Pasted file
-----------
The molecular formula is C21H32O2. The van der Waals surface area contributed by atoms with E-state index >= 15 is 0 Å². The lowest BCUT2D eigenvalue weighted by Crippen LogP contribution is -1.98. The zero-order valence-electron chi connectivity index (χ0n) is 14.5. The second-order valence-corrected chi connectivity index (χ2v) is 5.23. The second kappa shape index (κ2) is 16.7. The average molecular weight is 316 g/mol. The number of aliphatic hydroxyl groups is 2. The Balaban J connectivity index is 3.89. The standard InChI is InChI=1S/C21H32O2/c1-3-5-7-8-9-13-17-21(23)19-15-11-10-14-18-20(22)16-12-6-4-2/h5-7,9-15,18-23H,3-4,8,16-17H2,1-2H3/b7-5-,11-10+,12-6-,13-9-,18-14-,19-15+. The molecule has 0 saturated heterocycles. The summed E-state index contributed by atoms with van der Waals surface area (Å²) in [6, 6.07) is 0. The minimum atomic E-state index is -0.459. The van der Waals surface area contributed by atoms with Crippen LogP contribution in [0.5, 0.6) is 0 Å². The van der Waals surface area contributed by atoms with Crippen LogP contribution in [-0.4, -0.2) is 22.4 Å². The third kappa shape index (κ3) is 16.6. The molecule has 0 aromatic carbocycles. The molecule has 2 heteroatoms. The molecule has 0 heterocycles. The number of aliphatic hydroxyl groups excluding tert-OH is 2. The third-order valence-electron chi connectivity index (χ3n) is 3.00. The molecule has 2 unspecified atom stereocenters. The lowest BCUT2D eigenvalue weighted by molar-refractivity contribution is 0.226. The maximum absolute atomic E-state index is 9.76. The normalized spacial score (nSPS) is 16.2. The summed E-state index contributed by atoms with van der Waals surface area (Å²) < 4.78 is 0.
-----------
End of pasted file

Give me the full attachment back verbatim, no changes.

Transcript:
The molecular formula is C21H32O2. The van der Waals surface area contributed by atoms with E-state index >= 15 is 0 Å². The lowest BCUT2D eigenvalue weighted by Crippen LogP contribution is -1.98. The zero-order valence-electron chi connectivity index (χ0n) is 14.5. The second-order valence-corrected chi connectivity index (χ2v) is 5.23. The second kappa shape index (κ2) is 16.7. The average molecular weight is 316 g/mol. The number of aliphatic hydroxyl groups is 2. The Balaban J connectivity index is 3.89. The standard InChI is InChI=1S/C21H32O2/c1-3-5-7-8-9-13-17-21(23)19-15-11-10-14-18-20(22)16-12-6-4-2/h5-7,9-15,18-23H,3-4,8,16-17H2,1-2H3/b7-5-,11-10+,12-6-,13-9-,18-14-,19-15+. The molecule has 0 saturated heterocycles. The summed E-state index contributed by atoms with van der Waals surface area (Å²) in [6, 6.07) is 0. The minimum atomic E-state index is -0.459. The van der Waals surface area contributed by atoms with Crippen LogP contribution in [0.5, 0.6) is 0 Å². The van der Waals surface area contributed by atoms with Crippen LogP contribution in [-0.4, -0.2) is 22.4 Å². The third kappa shape index (κ3) is 16.6. The molecule has 0 aromatic carbocycles. The molecule has 2 heteroatoms. The molecule has 0 heterocycles. The number of aliphatic hydroxyl groups excluding tert-OH is 2. The third-order valence-electron chi connectivity index (χ3n) is 3.00. The molecule has 2 unspecified atom stereocenters. The lowest BCUT2D eigenvalue weighted by molar-refractivity contribution is 0.226. The maximum absolute atomic E-state index is 9.76. The normalized spacial score (nSPS) is 16.2. The summed E-state index contributed by atoms with van der Waals surface area (Å²) < 4.78 is 0.